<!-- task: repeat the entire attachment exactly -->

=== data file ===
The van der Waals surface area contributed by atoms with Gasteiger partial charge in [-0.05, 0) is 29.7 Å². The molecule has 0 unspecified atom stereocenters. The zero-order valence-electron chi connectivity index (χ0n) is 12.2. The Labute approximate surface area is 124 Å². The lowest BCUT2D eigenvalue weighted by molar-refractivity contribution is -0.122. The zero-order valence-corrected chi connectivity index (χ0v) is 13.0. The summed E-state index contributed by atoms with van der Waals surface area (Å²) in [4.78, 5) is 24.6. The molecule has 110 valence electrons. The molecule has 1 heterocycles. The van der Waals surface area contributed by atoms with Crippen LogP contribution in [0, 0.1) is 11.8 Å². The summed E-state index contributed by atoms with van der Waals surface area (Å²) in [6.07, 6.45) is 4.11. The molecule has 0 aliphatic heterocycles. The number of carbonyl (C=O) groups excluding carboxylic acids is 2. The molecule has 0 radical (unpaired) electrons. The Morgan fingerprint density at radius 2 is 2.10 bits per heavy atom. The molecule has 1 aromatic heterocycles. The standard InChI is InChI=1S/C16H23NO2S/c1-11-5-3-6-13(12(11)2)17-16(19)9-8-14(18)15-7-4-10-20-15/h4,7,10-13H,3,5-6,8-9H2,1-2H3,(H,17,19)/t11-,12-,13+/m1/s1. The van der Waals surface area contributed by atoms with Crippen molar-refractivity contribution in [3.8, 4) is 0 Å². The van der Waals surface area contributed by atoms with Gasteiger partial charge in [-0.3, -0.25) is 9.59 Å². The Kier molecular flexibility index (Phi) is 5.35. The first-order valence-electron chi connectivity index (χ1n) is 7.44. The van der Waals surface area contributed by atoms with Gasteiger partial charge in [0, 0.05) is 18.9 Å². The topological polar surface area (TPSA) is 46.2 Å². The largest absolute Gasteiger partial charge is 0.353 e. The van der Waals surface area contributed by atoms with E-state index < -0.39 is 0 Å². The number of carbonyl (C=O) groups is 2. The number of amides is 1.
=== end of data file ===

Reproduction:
The van der Waals surface area contributed by atoms with Gasteiger partial charge in [-0.05, 0) is 29.7 Å². The molecule has 0 unspecified atom stereocenters. The zero-order valence-electron chi connectivity index (χ0n) is 12.2. The Labute approximate surface area is 124 Å². The lowest BCUT2D eigenvalue weighted by molar-refractivity contribution is -0.122. The zero-order valence-corrected chi connectivity index (χ0v) is 13.0. The summed E-state index contributed by atoms with van der Waals surface area (Å²) in [4.78, 5) is 24.6. The molecule has 110 valence electrons. The molecule has 1 heterocycles. The van der Waals surface area contributed by atoms with Crippen LogP contribution in [0, 0.1) is 11.8 Å². The summed E-state index contributed by atoms with van der Waals surface area (Å²) in [6.07, 6.45) is 4.11. The molecule has 0 aliphatic heterocycles. The number of carbonyl (C=O) groups excluding carboxylic acids is 2. The molecule has 0 radical (unpaired) electrons. The Morgan fingerprint density at radius 2 is 2.10 bits per heavy atom. The molecule has 1 aromatic heterocycles. The standard InChI is InChI=1S/C16H23NO2S/c1-11-5-3-6-13(12(11)2)17-16(19)9-8-14(18)15-7-4-10-20-15/h4,7,10-13H,3,5-6,8-9H2,1-2H3,(H,17,19)/t11-,12-,13+/m1/s1. The van der Waals surface area contributed by atoms with Crippen molar-refractivity contribution in [3.8, 4) is 0 Å². The van der Waals surface area contributed by atoms with Gasteiger partial charge in [-0.3, -0.25) is 9.59 Å². The Kier molecular flexibility index (Phi) is 5.35. The first-order valence-electron chi connectivity index (χ1n) is 7.44. The van der Waals surface area contributed by atoms with Gasteiger partial charge in [0, 0.05) is 18.9 Å². The topological polar surface area (TPSA) is 46.2 Å². The largest absolute Gasteiger partial charge is 0.353 e. The van der Waals surface area contributed by atoms with E-state index < -0.39 is 0 Å². The number of carbonyl (C=O) groups is 2. The number of amides is 1.